I’m not sure I’ve ever managed that, but I think ‘A Wish After Midnight’ by Zetta Elliot would be pretty hard to dislike. It manages to teach readers about a hard time in history, while remaining an enjoyable story.

Check out Jodie's post with my answers as well!

Monday, September 13, 2010

Book Blogger Appreciation Week - First Treasure

This week is Book Blogger Appreciation Week.  Even though I've been blogging officially for two years, I still feel like a novice.  At first I was apprehensive about blogging, but now I've found that writing down a few thoughts about a book I read helps me to come up with an opinion instead of just "really good" or "must read".

Today's topic for BBAW is sharing a new book blog you have discovered since last year's BBAW event.

Definitely in the last year I have become more of a Twitter user which has lead me to some great book bloggers.  Here are a few of my favorite *new* blogs to visit:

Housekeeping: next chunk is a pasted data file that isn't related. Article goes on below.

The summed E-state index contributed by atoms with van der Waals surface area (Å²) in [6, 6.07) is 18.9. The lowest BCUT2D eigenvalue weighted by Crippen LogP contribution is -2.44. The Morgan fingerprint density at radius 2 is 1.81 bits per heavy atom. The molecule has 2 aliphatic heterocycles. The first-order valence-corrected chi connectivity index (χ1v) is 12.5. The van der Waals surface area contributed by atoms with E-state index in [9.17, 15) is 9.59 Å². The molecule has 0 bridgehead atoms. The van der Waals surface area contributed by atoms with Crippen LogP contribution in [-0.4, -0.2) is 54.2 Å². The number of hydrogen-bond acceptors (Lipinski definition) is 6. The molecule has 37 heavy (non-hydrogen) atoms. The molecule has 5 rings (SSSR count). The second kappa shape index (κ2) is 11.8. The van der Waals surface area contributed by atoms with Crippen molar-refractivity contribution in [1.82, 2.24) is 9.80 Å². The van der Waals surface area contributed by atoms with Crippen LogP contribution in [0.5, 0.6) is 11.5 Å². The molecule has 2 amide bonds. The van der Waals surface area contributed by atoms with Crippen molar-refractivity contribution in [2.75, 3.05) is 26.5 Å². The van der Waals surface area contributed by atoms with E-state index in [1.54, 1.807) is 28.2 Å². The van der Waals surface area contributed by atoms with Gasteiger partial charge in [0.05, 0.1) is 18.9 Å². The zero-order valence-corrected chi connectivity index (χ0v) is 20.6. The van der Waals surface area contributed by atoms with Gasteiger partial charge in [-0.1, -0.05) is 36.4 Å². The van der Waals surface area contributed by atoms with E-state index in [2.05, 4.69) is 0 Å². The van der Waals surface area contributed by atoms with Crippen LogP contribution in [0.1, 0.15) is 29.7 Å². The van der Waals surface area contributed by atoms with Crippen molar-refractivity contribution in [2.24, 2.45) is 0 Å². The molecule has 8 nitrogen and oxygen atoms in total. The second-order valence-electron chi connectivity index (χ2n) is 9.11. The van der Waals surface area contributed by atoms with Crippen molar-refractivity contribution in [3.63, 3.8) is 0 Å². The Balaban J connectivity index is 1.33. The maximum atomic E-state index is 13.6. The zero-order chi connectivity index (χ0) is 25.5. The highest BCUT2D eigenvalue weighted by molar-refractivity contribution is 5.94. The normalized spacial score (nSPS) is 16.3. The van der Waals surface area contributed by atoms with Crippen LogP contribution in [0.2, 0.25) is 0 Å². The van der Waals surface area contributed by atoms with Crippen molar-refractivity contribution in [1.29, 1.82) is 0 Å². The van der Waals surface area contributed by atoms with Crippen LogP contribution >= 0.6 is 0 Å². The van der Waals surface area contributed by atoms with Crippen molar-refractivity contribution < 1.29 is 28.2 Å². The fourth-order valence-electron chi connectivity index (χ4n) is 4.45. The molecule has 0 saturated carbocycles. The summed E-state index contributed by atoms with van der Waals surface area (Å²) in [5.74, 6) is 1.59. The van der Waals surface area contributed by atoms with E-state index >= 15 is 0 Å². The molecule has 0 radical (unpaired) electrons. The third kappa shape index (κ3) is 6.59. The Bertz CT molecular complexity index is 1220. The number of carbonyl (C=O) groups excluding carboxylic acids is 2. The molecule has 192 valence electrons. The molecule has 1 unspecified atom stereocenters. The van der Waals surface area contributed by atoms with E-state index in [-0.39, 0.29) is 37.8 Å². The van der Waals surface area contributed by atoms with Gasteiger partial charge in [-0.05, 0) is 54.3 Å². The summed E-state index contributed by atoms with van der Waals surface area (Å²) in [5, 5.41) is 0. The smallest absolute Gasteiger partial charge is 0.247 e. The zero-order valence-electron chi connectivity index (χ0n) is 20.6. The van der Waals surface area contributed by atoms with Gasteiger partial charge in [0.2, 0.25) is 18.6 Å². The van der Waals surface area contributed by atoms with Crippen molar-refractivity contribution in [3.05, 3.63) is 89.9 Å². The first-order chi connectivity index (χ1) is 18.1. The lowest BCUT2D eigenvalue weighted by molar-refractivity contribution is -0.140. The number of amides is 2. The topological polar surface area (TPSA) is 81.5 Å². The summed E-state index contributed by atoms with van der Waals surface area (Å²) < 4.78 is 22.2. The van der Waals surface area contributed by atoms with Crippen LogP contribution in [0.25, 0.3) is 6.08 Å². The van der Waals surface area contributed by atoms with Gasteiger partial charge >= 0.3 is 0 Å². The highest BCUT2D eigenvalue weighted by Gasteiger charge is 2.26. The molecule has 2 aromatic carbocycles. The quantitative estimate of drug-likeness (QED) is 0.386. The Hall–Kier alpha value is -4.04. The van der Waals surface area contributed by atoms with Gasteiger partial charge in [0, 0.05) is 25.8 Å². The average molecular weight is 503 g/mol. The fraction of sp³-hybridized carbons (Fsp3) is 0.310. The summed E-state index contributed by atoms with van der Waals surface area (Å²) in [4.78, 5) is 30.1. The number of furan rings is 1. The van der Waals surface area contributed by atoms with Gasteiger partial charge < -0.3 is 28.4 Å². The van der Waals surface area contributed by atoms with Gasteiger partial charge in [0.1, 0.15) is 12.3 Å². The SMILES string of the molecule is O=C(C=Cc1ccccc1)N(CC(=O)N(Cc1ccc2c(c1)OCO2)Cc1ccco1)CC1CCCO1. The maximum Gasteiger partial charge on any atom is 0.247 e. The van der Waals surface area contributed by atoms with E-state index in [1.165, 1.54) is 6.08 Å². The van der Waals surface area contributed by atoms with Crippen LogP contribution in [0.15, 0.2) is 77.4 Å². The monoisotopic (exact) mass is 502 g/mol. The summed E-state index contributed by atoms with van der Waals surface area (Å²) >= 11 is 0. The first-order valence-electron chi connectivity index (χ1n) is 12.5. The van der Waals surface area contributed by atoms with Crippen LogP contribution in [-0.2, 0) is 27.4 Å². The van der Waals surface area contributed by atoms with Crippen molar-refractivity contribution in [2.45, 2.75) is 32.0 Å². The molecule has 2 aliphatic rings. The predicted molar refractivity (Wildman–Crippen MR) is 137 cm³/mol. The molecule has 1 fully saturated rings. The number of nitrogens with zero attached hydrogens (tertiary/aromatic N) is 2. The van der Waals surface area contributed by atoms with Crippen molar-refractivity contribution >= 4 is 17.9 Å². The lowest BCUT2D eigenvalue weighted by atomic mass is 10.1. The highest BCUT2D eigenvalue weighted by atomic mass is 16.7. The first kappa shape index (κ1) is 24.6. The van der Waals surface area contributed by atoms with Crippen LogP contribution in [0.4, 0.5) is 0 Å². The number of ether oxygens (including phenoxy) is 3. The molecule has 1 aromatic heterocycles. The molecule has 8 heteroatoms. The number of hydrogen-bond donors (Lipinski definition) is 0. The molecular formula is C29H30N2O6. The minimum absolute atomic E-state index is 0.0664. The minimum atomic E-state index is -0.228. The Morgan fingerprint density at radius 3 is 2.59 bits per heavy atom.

• Library Love Fest - behind the scenes fun & recommendations from the HarperCollins folks
  • Shelf Life - recommendations from Entertainment Weekly
  • Book Maven - Book critic for WETA whose #fridayreads hashtag provides good suggestions each week.

Friday, September 3, 2010

Fourty-one: The Postmistress - Sarah Blake

I rate this book in my top 10 of books I read this year.  I could not put the book down and the writing just drew me in.  I've always had a fascination with World War II even since I did a report on Schindler's List in high school.  I think also my fascination comes from trying to understand what that time period was like here in the US and what my grandparents lived through.